I aspire to an audience who dislikes obviousness.

Here’s the same thing visually:

2015-05-27 14_06_35-Temp

I know, I agree…  that’s way more effort to implement than I’ll ever recover.   But it’s not about time; it’s about workflow.  I edit pictures every day. I don’t want to have to mentally context-switch from my workflow every time (‘edit the picture’ – oh yeah, click ‘open with, select Paint.Net’).   Now I can just click the image and click Edit.
Thank you, Otiel.  (No thanks,  Microsoft).

Top Tech Blogs (from 2010)


While this data is five years old, it’s a very interesting resource to pan for interesting tech blogs (and a juicy teaser for the eCairn product):

Here is the source for the charts below ( but the blog has several interesting insights ) –

Top Influencers in ‘Cloud Computing’, ‘Virtualization’, ‘Security’ and ‘Storage’

Top 20 in ‘Cloud Computing’ Community CloudAve Data Center Knowledge Nicholas Carr’s Blog ZDNet All Things Distributed Thomas Bittman High Scalability William Vambenepe Perspectives Andrea DiMaio Cloud Computing Journal ElasticVapor Rational Survivability Anthony Bradley Thinking Out Cloud A Software Insider’s Point of View Todd Biske Nick Gall SmoothSpan Blog Coté’s People Over Process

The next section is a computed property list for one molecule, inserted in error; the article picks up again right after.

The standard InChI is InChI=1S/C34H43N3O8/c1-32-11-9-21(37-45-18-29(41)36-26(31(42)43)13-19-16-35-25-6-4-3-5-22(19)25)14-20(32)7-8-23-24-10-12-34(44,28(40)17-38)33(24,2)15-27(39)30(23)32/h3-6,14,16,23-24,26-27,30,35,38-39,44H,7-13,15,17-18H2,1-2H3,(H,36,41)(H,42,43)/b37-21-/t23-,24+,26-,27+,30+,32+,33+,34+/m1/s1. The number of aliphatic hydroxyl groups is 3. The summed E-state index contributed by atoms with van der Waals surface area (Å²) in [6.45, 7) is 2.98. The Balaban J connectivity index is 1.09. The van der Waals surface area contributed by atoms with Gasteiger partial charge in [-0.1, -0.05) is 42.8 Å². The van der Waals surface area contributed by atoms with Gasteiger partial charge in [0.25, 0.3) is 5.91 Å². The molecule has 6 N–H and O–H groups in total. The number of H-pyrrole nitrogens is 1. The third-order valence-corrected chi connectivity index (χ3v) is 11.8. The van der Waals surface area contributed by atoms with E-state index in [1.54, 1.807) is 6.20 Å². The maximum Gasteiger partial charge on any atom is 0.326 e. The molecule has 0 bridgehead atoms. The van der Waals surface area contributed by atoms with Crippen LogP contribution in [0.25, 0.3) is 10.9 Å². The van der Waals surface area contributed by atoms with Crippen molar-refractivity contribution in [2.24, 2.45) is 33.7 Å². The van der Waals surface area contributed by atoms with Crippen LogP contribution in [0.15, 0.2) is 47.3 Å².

Top 20 in ‘Virtualization’ Community Yellow-Bricks Virtual Geek RTFM Education vSphere-land! Eric Sloof Virtu-Al TechHead Gabes Virtual World NetApp VMware Videos Brian Madden Nickapedia Technodrone vinternals VCritical
Top 20 in ‘Security’ Community Krebs on Security Schneier on Security TaoSecurity Securosis SecurityFocus F-Secure threatpost SANS Internet Storm Jeremiah Grossman Help Net Security SC Magazine US Naked Security Sunbelt Metasploit Dancho Danchev PaulDotCom Didier Stevens Network Security Blog McAfee Labs
Top 20 in ‘Storage’ Community Stephen Foskett The Storage Architect Storagezilla StorageMojo Hu Yoshida DrunkenData StorageRap StorageNerve Storage anarchist Storagebod Yellow-Bricks Virtual Storage Guy Backup Central Stuart Miniman Storage Monkeys Claus Mikkelsen BChristophe Bertrand David Merrill

Linux Error Message : “Task Blocked for more than 120 seconds”

Here is an error message that I remember facing without ever finding a solution.
But BlackmoreOps did – slow disk speed.

The Error

Aug 22 15:38:07 servercore kernel: Call Trace:
Aug 22 15:38:11 servercore kernel: INFO: task httpd:30482 blocked for more than 120 seconds.
Aug 22 15:38:11 servercore kernel: Not tainted 2.6.32-431.11.2.el6.x86_64 #1
Aug 22 15:38:11 servercore kernel: "echo 0 > /proc/sys/kernel/hung_task_timeout_secs" disables this message.

The Reveal

Linux uses up to 40% of the available memory for file system caching.
After this mark has been reached,  the file system flushes all outstanding data to disk. It does this at kernel-level priority, blocking other tasks.
By default, there is a time limit of 120 seconds to flush the data to disk. In this case, the I/O subsystem is not fast enough to flush the data within 120 seconds.

The Resolve

Start flushing sooner. Update /etc/sysctl.conf

vm.dirty_background_ratio = 5
vm.dirty_ratio = 10